The Results are in! Clinton wins? The election has been completed and the results recorded, but do we really have a majority winner? Newspaper headlines assail: The people have spoken. It’s time for change! But another side claims: I represent the 57% and look after their needs. What do we have here? How can both sides claim to represent the wishes of the majority of the population?
This is a classic case in election theory. The system of the election can actually determine the outcome of the election. Consider some of the “what if’s” and the results each would bring to this election.
Plurality • Simply stated, the one with the most votes wins. This election gives a plurality winner but that winner is not a majority winner. No candidate has more than 50% of the vote. Receiving at least 50% of the vote can be considered a criteria of fairness and can be violated under the plurality system. So is the plurality system the best method?
Preference Schedule • Other methods of voting have been developed in an attempt to solve the problem and provide a winner that is fair to the majority of people in the election. These methods require a different type of ballot. It is important not only to know which candidate is the first choice; but also the second, third and additional choices in order. When you have listed your choices in order, you have developed a preference schedule for the candidates in the election. This is a common method of voting used by business personnel, sportswriters and others whose jobs require the ranking of items, teams or policies.
The Set Up • By reading the results of pre-election surveys , the following assumptions have been made: • 1. If a voter choose Bush, then Perot would have been the second choice. • 2. If a voter choose Clinton, then Perot would have been the second choice. • 3. If a voter choose Perot, then 50% would chose Clinton second and the other 50% would choose Bush as the second choice.
Run-Off • Under this method the candidates with the highest two votes are paired against each other and the votes for any other candidate(s) are distributed to them according to the preference schedules. In the above election an additional 9,618,623 votes would be given to each Clinton and Perot.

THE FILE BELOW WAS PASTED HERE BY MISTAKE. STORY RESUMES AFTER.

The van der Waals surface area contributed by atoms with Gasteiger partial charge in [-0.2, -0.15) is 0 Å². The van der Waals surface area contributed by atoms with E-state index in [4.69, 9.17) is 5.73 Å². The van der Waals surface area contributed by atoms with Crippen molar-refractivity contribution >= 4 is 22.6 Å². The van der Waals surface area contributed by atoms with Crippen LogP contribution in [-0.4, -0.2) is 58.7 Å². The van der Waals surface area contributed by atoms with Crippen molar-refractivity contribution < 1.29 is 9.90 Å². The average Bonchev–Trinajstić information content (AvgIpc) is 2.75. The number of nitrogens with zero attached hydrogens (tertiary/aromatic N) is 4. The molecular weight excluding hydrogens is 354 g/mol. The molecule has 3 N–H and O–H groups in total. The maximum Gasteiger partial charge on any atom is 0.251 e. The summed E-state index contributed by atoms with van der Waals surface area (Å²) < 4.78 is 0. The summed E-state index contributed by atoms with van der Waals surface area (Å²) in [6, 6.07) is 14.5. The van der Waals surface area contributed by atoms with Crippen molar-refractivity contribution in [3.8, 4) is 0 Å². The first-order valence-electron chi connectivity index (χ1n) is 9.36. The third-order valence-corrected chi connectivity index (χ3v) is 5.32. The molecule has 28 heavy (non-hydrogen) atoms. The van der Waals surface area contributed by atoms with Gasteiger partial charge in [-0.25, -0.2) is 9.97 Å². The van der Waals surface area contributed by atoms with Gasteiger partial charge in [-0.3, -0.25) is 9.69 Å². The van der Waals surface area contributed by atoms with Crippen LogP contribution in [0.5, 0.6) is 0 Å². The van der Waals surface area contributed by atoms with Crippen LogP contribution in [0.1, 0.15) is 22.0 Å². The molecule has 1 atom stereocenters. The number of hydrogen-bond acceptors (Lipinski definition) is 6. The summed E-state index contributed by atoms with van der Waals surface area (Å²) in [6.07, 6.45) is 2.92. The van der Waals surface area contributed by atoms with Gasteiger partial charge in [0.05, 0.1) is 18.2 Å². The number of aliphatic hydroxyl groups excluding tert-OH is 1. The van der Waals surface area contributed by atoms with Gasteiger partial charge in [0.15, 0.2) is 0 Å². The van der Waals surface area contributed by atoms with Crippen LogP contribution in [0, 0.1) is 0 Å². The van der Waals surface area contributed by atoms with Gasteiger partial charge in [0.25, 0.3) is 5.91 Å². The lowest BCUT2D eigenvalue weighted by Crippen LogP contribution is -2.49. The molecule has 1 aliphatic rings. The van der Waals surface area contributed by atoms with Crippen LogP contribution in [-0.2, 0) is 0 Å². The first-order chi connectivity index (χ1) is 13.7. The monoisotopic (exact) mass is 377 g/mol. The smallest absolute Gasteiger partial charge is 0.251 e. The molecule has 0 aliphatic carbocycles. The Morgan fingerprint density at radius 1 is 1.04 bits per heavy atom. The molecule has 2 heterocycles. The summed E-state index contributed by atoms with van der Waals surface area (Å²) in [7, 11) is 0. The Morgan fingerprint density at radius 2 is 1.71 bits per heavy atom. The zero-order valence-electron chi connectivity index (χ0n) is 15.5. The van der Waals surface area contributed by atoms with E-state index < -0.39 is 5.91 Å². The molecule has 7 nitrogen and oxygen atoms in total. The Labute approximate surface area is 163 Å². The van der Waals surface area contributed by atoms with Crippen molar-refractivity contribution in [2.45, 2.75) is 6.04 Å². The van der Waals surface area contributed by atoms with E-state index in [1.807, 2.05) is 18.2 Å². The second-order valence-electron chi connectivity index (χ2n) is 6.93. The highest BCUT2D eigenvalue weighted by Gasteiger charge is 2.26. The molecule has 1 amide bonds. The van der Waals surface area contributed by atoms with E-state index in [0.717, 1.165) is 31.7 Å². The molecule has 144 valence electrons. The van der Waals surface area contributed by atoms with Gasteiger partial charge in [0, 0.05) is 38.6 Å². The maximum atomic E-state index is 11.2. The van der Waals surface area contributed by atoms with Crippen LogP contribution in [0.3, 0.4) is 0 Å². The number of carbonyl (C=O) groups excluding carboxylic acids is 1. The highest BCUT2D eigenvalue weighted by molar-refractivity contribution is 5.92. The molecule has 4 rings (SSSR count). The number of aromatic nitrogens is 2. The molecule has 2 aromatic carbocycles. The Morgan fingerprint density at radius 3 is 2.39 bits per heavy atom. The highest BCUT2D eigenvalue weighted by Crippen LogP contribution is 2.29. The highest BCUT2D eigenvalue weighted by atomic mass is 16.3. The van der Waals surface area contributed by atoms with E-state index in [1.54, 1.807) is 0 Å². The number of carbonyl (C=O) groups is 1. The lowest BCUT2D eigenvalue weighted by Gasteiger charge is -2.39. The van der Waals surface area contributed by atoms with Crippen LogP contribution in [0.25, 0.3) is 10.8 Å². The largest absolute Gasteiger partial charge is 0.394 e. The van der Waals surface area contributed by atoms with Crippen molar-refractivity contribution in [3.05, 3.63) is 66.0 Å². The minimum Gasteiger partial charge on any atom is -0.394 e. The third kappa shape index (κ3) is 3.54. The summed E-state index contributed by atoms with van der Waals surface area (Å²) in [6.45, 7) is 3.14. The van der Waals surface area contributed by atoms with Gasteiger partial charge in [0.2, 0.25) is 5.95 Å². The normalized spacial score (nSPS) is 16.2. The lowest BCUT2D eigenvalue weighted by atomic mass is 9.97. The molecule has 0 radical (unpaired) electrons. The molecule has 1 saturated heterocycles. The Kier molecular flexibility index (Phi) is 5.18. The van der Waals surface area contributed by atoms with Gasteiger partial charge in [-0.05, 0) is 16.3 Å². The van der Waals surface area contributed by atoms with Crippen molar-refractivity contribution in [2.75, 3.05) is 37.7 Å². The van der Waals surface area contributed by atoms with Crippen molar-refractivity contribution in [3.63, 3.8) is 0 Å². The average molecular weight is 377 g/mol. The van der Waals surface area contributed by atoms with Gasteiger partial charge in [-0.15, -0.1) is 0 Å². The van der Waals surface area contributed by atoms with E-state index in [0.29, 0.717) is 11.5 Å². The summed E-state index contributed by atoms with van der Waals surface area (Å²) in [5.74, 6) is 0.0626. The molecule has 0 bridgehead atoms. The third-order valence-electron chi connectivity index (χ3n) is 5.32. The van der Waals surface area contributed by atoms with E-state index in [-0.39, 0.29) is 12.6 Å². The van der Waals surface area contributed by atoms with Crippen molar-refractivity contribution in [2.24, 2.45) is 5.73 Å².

The Final Results • Under this method you will always have a majority winner. _______ has more than 50% of the vote. • The runoff method satisfies the criteria of fairness that the winner of the election is the choice of the majority of the people.
Sequential Runoff Method • Under this method of election the lowest ranking candidate is eliminated first and he is eliminated from the preference schedules. • The process continues until you have two candidates and then the runoff method produces a winner. • In the election we are considering here, the other candidates would have been eliminated one at a time until we were left with Clinton, Bush and Perot. • Sequential Runoff will always have a majority winner.
The Borda Method • This method is named after Jean-Charles de Borda(1733-1799) a French Mathematician who was dissatisfied with the plurality method. Under this method a point total is given to each candidate according to the preference schedules. When n candidates are ranked, n points is given to the first place vote, (n-1) to the second place vote, etc. The Borda method allows for the preference opinions of the voters to be considered.
Think about it. • The Borda method produces a different winner than the previous procedures. While it considers all the elements in the preference schedules, it too has some potential problems. • It is easily swayed by insincere voting. The Borda method produces a ranking of the candidates from highest to lowest. In some cases this is an important attribute of the election process.
For example… • If we were to select a first team all conference volleyball team, then we are interested in not just the highest point total but the six highest totals. • The method has many applications, but as we see here it might have produced a different President had it been used in the national election to choose our President.
The Condoret Method • This method was proposed by Maquois de Condorcet(1743-1794) also a French mathematician and friend of Borda. He too felt the plurality method was unfair. The method he proposed suggested that you must consider every possible pair of candidates, and that if some candidate can defeat all others in a pair-wise race, then that candidate should win the election.
Problem • It is possible to have group rankings that violate the Transitive Property. • A defeats B and B defeats C but C defeats A. • Another problem is that we do not always have a winner.
Try all the methodsPlurality, Majority, Runoff, Sequential Runoff, Borda, Condorcet and Approval(1st and 2nd places are approved) Please complete the Election Theory Worksheet.